The game was a disaster. Clemens came out with a 1-0 lead while five Red Sox relievers combined to give up 9 runs. Historically speaking this game and the A's subsequent sweep of the series was the middle of an incredible run where they Sox lost 13 straight postseason games over 13 years, a feat which will never be duplicated. Personally speaking the night was the best thing that would ever happen to me.
At some point after the game, a DJ appeared. The sports bar quickly pivoted into a dance club. But filled with normal people who had been there to watch baseball. So not regular club douchebags, but the kind of douchebags we can all relate to. At some point, my buddy Gerry was talking to a Cape girl who was there to watch the game with her girlfriend. Being the Top Gun Wingman that I pride myself on being, and finding myself somewhere in that sweet spot of drunkenness between "Witty and Charming" and "I'm 007," I did the good friend thing and entertained the girlfriend. For the rest of the night. If I do say so myself, even by my own lofty standards, I was on fire. Just striping captivating drives down the verbal fairway and hitting all the conversational greens in regulation. As the night came to a close, I suggested meeting up again, she gave me her last name and told me to look her up. You kids, Google "phone book" for more on how that used to work.
When we got back to the van, before all the catching up and the war stories began, my buddy Cliffy used my high school nickname when he predicted to the whole drunken lot of us, "Radar met his wife tonight."
Spoiler alert: He was right.
We were married three years later. In fact, 27 years and one week ago today. And here's the thought that has been breaking my brain ever since. If Tom Brunansky hadn't held onto that line drive right in front were I was sitting a few nights earlier, there might've not been a Red Sox ALCS game to watch. If he got a late break or it came out of his glove when it hit the ground or if Guillen had gotten under it more and put it into the seats, we likely would've ended up heading back over the bridge or in some dive bar or whatever. If I hadn't spoken up or someone vetoed my plan. If my friend hadn't been talking to her friend. Or, more likely, if I'd gone to my usual default setting of saying something stupid and regrettable. Or if two girlfriends from the Cape simply chose some quite place to have Cosmos instead of get accosted by a bunch of loud dopes from Weymouth Hills, 02190, my life would have turned out completely different. And in no scenario could it possibly have turned out as miraculously as it has. Married to a woman who is way out of my league, with two sons in college who are better men than I could've reasonably hoped for given half their DNA is from me and a career she encouraged me to pursue and that I'm blessed to have.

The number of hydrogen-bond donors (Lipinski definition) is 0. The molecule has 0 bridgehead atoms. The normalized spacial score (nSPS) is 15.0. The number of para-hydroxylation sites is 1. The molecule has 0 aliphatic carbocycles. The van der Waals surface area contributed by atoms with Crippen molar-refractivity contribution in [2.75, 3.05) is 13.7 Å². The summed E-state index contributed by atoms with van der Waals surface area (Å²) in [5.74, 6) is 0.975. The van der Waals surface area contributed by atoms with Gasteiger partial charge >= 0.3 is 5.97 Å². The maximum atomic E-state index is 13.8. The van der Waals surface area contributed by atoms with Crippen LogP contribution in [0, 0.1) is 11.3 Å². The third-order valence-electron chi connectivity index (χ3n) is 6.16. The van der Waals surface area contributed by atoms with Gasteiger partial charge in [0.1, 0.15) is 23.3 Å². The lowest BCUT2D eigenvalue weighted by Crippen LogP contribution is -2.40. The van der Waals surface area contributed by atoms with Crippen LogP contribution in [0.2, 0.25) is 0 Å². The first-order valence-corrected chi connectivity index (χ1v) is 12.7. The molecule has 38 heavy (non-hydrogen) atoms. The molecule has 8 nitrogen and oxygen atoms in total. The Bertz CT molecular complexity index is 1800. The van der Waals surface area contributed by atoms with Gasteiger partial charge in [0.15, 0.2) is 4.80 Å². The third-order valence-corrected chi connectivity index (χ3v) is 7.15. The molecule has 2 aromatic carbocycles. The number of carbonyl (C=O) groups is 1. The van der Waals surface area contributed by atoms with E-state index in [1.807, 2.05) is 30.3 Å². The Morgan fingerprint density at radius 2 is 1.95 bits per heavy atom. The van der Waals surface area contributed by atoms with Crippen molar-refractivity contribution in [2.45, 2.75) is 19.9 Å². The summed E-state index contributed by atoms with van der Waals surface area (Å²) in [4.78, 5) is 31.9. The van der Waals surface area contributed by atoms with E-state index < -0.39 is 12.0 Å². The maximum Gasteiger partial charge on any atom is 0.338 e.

The whole "but for a few small events life would've turned out so differently" has been the premise of a lot of really terrible fiction in a million creative writing classes, but it's true. It happens. When a major part of your existence revolves around things complete out of your control because they happen on a diamond, a court, a field or a rink, they can set in motion moments that profoundly affect us. Good and bad.
I can't comprehend The Butterfly Effect of that F9 from 30 years ago, because I owe so much to it. So I'll try to explain it scientifically.
In quantum mechanics, there's something referred to as The Many Worlds Theory. Developed by Hugh Everett, it posits that when occurrences happen in mechanical systems such that they become entangled in ours, the world branches into two separate universes, both of which exist. And this happens constantly, creating different existences. Erwin Schrodinger mocked the idea in his famous cat example (you don't need me to explain it), but his own equation proves it mathematically. Everett's theory supports the idea that there is a universe where Schrodinger's cat is alive and another where it is dead and BOTH are real. And these entanglements happen an infinite number of times, causing an infinite number of universes, i.e. Many Worlds.
So our lives can be shaped by events we have no control over. The games we watch. The flights of balls. Pucks stopped. Tackles missed. Punches landed. Events with split our timelines off and splinter our existence into separate, but equally real realities. Somewhere in the multiverse are Jerrys who sat there and watched helplessly while Ozzie Guillen cleared the bases, went golfing that week, went home after and nothing came of it. And they are living lives of quiet desperation behind a dumpster somewhere. While this one is starting Year 31 of being with his still captivating Irish Rose. For which I'm eternally grateful.
And if I ever meet Tom Brunansky, I owe him all the beers. Thanks for the catch and for 30 unbelievably blessed years. Thanks for reading. I hope this reality turns out OK for you, too.